The $59,000 (Ksh5.9 million) award is the third of eight prizes handed out annually by a foundation named for Crown Princess Leonor.
"By means of this initiative, it has been possible to reach the most vulnerable and remotest populations that would not have regular access to health services, in particular, thanks to its flying doctors piloting light aircraft-ambulances," the jury said in a statement.
The organisation was also recognized for developing distance training programmes to strengthen local capacities in the fight against AIDS, tuberculosis and malaria.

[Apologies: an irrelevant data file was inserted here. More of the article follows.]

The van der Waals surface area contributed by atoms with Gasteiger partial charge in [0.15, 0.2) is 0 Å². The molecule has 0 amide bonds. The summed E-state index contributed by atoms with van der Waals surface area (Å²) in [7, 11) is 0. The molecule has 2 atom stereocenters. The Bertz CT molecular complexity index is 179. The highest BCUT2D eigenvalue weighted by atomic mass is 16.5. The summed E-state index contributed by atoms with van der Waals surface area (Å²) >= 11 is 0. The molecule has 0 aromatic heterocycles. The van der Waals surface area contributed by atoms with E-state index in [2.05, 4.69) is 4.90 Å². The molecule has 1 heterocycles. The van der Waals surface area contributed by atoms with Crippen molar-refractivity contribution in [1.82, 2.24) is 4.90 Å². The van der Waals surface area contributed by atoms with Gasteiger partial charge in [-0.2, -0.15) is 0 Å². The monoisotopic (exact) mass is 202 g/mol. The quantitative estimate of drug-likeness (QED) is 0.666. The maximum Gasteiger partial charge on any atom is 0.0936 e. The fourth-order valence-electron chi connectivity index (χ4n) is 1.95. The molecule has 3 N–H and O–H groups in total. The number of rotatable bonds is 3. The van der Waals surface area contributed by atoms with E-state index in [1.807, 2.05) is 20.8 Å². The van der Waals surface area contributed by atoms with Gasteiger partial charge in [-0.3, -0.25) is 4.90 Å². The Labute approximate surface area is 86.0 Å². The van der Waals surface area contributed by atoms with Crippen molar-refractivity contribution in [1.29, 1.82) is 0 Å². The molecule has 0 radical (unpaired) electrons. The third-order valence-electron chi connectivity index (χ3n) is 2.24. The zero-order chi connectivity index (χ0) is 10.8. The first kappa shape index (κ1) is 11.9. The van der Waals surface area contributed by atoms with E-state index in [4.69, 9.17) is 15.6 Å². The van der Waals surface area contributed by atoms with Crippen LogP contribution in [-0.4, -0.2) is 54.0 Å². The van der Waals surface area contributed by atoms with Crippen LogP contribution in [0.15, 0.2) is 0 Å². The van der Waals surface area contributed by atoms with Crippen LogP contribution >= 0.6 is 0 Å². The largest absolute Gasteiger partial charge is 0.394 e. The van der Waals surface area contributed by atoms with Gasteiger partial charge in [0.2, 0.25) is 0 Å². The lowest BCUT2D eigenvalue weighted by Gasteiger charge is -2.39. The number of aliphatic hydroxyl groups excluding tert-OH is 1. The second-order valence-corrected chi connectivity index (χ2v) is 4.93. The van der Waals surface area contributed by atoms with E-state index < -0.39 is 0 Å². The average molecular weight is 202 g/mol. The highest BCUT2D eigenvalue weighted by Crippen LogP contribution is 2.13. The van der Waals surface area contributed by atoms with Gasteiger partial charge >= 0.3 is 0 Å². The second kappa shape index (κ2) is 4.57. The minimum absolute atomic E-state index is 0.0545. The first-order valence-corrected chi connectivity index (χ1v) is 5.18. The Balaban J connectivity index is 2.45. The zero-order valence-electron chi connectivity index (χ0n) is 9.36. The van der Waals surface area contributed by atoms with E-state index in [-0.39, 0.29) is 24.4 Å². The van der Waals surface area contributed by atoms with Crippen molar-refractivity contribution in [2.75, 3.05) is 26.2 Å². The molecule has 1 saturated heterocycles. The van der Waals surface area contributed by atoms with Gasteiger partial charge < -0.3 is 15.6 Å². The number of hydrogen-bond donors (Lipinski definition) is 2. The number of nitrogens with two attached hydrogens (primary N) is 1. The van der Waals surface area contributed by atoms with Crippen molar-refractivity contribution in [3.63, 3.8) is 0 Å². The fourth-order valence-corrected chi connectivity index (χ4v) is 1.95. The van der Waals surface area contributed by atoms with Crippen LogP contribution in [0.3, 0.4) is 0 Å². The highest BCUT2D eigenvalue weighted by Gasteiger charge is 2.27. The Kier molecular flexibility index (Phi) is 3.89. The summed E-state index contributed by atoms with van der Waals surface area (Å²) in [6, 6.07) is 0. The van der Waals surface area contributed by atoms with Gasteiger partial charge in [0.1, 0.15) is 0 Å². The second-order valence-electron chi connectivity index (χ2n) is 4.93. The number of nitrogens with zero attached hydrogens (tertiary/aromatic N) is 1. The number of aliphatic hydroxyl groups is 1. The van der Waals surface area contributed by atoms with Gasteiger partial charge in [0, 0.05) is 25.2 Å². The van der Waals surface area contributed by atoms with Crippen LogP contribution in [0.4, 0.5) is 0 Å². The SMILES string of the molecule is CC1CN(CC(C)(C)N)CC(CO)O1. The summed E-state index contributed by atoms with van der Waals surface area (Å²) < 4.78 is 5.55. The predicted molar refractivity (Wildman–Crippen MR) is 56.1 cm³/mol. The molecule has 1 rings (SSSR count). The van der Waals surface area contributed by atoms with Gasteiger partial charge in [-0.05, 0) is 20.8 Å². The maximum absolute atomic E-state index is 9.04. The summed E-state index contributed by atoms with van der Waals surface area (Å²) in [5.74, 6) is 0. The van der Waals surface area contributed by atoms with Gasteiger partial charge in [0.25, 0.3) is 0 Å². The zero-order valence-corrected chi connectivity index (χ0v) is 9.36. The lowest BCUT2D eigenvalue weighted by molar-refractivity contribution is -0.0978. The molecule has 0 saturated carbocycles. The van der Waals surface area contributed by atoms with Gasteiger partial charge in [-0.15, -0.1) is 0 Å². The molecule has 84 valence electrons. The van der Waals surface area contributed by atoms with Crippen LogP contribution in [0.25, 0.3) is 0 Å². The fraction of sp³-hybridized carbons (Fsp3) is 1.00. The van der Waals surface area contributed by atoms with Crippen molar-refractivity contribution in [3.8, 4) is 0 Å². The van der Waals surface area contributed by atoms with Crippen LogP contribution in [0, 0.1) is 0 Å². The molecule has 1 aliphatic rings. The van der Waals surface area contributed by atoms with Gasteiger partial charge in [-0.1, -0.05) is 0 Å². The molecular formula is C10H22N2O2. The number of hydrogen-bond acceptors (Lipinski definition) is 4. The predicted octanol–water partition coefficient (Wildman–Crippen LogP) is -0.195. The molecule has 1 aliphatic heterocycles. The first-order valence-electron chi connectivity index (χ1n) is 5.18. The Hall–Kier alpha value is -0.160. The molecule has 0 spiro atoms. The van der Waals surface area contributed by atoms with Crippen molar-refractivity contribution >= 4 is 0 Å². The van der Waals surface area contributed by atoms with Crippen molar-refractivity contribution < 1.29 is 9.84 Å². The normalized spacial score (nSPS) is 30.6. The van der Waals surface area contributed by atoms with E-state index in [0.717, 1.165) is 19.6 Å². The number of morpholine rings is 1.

"Its efforts to eradicate female genital mutilation via social and cultural awareness-raising actions are also worthy of note," the jury added.
Based in Nairobi, Amref was founded in 1957 as the Flying Doctors of East Africa and claims to be the oldest and largest indigenous African health organisation.
One of its employees, Nice Nailantei Leng'ete, an activist against female genital mutilation, has just been named one of Time magazine's top 100 most influential people in the world.
The $59,000 (Ksh5.9 million) award is the third of eight prizes —also including arts, social sciences and sports— handed out annually by a foundation named for Crown Princess Leonor.